Georgia Senate passes 'Max Gruver Act'

Georgia's state Senate unanimously approved a bill Friday that will institute stiff penalties for hazing.

Under the legislation, anyone convicted of misdemeanor hazing would be subject to as much as a year in jail and a $5,000 fine.  Hazing that results in serious bodily harm would be considered a felony and carry a fine of up to $50,000 and one to five years of jail time.  A conviction for hazing that caused someone's death would result in one to ten years in jail, as well as that $50,000 fine. 

Who is the Max Gruver Act named after?

Gruver died in 2017 after suffering alcohol poisoning during a fraternity hazing incident at Louisiana State University.  While his case would not have been covered by Georgia law, his parents, Stephen and Rae Ann Gruver, support the measure.  

"So many of Max's friends are in college right now and we have a younger son and they're all in college and we just want to protect them.  We want to protect their families," said Rae Ann Gruver.  "We just can't imagine this happening to anyone else.  I mean, it's horrific.  So, if we can save one life, you know, we're doing our job in honor of Max."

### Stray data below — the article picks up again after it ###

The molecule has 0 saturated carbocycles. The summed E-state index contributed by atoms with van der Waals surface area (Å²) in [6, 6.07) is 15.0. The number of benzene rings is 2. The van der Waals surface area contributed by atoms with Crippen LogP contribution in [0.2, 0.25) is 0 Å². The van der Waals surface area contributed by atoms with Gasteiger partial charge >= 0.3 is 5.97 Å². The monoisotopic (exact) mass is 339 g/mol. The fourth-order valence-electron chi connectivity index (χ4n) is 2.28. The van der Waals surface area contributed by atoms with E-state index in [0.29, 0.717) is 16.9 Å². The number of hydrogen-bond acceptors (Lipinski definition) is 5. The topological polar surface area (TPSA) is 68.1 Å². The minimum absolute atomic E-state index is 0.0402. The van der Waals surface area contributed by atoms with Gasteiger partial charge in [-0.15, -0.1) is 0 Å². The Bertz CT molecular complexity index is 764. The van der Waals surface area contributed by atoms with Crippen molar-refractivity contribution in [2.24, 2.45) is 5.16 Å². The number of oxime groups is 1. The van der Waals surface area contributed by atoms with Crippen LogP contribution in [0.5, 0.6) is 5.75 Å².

What is the 'Max Gruver Act?'

The 'Max Gruver Act' also requires anyone who witnesses an act of hazing to "render reasonable assistance."  If not, they can also be found guilty of a misdemeanor and subject to up to a year in jail.  Anyone who acts "in good faith" to report hazing to law enforcement or school officials would be safe from prosecution.  

"This bill is absolutely the strongest and most definitive hazing bill in the country and it honestly sets the bar for all other states to follow when it comes to laws against hazing."

The bill's primary sponsor, state Sen. John Albers, R-Roswell, said the legislation provides some transparency for young people and their families.  The bill includes a provision that beginning with the 2021-2022 school year, postsecondary schools in Georgia must publicly report any findings of hazing violations including the name of the organization involved, the dates of the incidents and a description of what happened.  

"The 'Max Gruver Act' honoring the legacy of Max will help kids to be safe and make sure that our students and our parents are making good decisions when they enter into these organized groups," explained Sen. Albers.

The bill now needs approval from the House of Representatives.  

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